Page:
United States District Court, D. New Mexico
MEMORANDUM OPINION AND ORDER
the Court are the Motions to Dismiss filed by corporate
Defendants CoreCivic, Transcor America, and CorVel
Corporation (Docs. 2 and 19). Having reviewed the Complaint,
the Motions, and applicable law, the Court will dismiss
Plaintiff's Eighth Amendment claims against the corporate
Defendants and dismiss CorVel from this lawsuit.
case arises from a transport van accident involving inmate
Christopher Aguirre (Plaintiff) and two correctional
officers. Officers Issacs and Fuentas were transporting
Plaintiff from Estancia to Las Cruces on July 18, 2016.
Plaintiff was sitting on a bench without a seatbelt. He was
fully restrained by belly chains, wrist restraints, and leg
shackles. At some point Officer Issacs saw an animal near the
side road and stated: “Don't do it. Don't you
do it.” The animal crossed, causing a collision.
Plaintiff was thrown from his seat and sustained a large
laceration to his head. Plaintiff asked Officers Issacs and
Fuentes to free his hands so he could stop the bleeding, but
they refused and instead retrieved the antlers from the
van's grill. Plaintiff continued to lie on the floor
bleeding until another officer could respond. He remembers
feeling like he was going to die.
officers transported Plaintiff to Presbyterian Hospital in
Albuquerque, where doctors sutured the laceration and treated
him for neck pain, dizziness, vomiting, and loosened front
teeth. Plaintiff scheduled a follow-up visit for July 21,
2016 and returned to the Torrance County Detention Facility
(TCDF) in Estancia. On July 20, 2016, prison officials again
attempted to transport Plaintiff from Estancia to Las Cruces.
However, he refused to board the van because it did not have
seatbelts. Captain Arbagast urged Plaintiff to “get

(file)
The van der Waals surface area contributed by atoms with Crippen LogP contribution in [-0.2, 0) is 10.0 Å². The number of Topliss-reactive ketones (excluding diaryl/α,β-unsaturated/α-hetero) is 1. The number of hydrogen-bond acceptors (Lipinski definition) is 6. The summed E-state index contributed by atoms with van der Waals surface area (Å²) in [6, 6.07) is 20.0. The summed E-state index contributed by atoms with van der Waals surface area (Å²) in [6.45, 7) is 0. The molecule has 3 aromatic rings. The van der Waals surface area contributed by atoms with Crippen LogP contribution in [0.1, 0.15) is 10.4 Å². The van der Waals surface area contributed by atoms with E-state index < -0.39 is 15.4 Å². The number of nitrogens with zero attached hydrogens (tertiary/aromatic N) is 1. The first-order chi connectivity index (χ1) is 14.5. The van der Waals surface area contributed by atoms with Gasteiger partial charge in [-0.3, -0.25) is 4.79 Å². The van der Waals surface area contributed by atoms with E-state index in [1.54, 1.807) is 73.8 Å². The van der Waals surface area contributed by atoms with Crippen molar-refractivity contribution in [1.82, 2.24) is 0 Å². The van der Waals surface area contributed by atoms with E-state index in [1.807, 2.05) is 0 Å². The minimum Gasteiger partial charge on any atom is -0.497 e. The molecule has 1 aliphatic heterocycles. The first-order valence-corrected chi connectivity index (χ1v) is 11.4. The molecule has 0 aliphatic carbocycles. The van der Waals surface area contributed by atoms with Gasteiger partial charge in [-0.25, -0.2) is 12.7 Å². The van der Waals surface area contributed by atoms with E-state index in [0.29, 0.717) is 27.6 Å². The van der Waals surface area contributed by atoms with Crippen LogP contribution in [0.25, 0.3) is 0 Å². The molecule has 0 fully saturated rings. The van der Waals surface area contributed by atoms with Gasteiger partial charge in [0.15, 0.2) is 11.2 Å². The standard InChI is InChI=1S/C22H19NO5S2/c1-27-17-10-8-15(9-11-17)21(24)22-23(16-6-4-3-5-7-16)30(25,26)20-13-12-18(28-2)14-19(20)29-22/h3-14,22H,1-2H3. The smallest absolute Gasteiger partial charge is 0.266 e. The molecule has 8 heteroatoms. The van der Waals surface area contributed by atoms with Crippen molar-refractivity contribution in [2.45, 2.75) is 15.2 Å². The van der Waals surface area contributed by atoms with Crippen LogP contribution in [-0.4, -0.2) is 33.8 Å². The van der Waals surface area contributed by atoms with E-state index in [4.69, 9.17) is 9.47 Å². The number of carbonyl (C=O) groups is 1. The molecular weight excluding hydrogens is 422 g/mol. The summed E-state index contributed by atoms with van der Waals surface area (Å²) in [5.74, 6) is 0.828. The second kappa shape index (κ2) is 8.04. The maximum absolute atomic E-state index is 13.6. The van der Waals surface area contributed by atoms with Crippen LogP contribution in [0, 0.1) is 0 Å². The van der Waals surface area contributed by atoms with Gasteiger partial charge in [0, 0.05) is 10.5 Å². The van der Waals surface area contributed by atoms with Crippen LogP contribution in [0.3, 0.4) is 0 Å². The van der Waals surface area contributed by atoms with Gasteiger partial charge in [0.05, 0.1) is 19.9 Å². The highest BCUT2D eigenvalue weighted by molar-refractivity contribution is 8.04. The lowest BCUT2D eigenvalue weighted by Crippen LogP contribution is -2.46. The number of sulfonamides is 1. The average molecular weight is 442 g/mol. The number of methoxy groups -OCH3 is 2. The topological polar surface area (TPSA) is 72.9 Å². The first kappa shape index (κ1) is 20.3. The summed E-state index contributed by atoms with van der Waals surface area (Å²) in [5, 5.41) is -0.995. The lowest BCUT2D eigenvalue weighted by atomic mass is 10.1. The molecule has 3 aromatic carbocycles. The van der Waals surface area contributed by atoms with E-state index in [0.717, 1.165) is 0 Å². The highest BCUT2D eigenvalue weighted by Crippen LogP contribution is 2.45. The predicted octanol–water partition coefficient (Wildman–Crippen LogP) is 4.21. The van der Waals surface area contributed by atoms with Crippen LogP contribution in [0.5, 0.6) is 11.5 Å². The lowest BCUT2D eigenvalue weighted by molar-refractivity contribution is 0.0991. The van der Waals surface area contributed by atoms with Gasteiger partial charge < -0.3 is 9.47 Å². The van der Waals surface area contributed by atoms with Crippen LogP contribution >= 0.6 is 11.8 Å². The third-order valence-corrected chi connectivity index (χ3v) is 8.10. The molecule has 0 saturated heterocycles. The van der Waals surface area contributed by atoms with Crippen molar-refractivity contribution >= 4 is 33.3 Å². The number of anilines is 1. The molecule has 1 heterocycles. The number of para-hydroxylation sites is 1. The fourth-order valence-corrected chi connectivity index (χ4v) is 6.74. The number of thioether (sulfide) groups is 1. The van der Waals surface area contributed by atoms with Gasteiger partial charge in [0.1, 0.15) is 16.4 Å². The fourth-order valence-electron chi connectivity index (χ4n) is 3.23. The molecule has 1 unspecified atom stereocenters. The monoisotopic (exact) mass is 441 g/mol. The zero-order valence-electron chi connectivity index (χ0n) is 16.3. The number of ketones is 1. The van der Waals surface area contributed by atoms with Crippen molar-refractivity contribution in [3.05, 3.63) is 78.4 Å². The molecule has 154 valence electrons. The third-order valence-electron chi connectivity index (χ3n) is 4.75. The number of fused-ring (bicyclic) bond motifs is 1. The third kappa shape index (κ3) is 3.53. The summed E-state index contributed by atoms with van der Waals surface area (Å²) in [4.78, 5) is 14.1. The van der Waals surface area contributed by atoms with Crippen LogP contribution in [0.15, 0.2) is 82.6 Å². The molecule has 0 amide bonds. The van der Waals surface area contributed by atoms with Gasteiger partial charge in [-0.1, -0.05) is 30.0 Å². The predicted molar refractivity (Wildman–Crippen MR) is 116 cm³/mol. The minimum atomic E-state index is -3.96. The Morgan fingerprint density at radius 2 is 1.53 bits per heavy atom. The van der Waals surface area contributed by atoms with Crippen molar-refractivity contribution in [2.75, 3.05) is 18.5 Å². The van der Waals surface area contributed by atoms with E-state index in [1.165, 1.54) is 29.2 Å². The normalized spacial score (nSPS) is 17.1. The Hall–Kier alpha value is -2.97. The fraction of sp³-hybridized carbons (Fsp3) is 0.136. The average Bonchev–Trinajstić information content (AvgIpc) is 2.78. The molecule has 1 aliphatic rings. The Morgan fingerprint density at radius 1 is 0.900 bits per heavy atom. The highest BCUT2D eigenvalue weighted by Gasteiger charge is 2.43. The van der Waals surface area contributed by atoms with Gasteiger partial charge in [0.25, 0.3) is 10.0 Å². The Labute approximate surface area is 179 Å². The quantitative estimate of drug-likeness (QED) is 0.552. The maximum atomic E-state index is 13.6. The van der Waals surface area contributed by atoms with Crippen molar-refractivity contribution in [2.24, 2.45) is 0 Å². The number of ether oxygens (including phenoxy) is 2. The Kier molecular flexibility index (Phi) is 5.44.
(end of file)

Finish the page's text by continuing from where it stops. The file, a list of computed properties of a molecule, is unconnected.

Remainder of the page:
over it” because “it was just an accident.”
(Doc. 1-1 at 6). Plaintiff again refused, and Warden Miller
placed him in segregation.
Plaintiff complained of dizziness, nausea, vomiting, and
anxiety. He requested a mental health assessment and was seen
by Nurse Lombardi on July 22, 2016. Nurse Lombardi indicated
she would refer Plaintiff to a psychologist due to the
accident's “lasting effects [on] his mental
state.” (Doc. 1-1 at 6). Prison officials did not take
Plaintiff to his follow-up appointment at Presbyterian
Hospital, and it is unclear whether he ever saw a
filed the Complaint, through counsel, on November 3, 2017 in
New Mexico's Second Judicial District Court. He asserts a
claim for negligence under the New Mexico Tort Claims Act
(NMTCA) (Count I) and an Eighth Amendment
claim for deliberate indifference to medical needs
(Count II) against:
Officer Issacs, who drove the transport van;
Officer Fuentes, who sat in the passenger seat of the van;
Warden Miller, who placed Plaintiff in segregation;
CoreCivic and Transcor America (Transcor), the private prison
administrators that employ Miller, Fuentes, and Issacs; and
CorVel Corporation, the third-party claims administrator for
CoreCivic's automobile insurer.
January 2018, CoreCivic and Transcor removed the case to
federal court and moved for dismissal of the Complaint under
Fed.R.Civ.P. 12(b)(6). They argue private entities are not
liable under Bivens, and, in any event, the alleged
constitutional violations do not stem from an official policy
or custom under 42 U.S.C. § 1983. They further contend
the NMTCA only imposes liability on public employers, rather
than private entities providing public services. CorVel filed
a separate motion to dismiss in March 2018, arguing it is not
a proper party to this case.
Rule of Civil Procedure 12(b)(6) allows a party to move for
dismissal of a case for failure to state a claim upon which
relief can be granted. Rule 8(a)(2), in turn, requires a
complaint to contain “a short and plain statement of
the claim showing that the pleader is entitled to
relief.” Thus, “[t]o survive a motion to dismiss,
a complaint must contain sufficient factual matter, accepted
as true, to ‘state a claim to relief that is plausible
on its face.'” Ashcroft v. Iqbal, 556 U.S.
662, 678 (2009) (quoting Bell Atl. Corp. v. Twombly,
550 U.S. 544, 570 (2007)). Although a court must accept all
factual allegations as true, the same is not true of legal
conclusions. Id. Mere “labels and
conclusions” or “formulaic recitation[s] of the
elements of a cause of action” will not suffice.
Twombly, 550 U.S. at 555. The Court will therefore
disregard all ...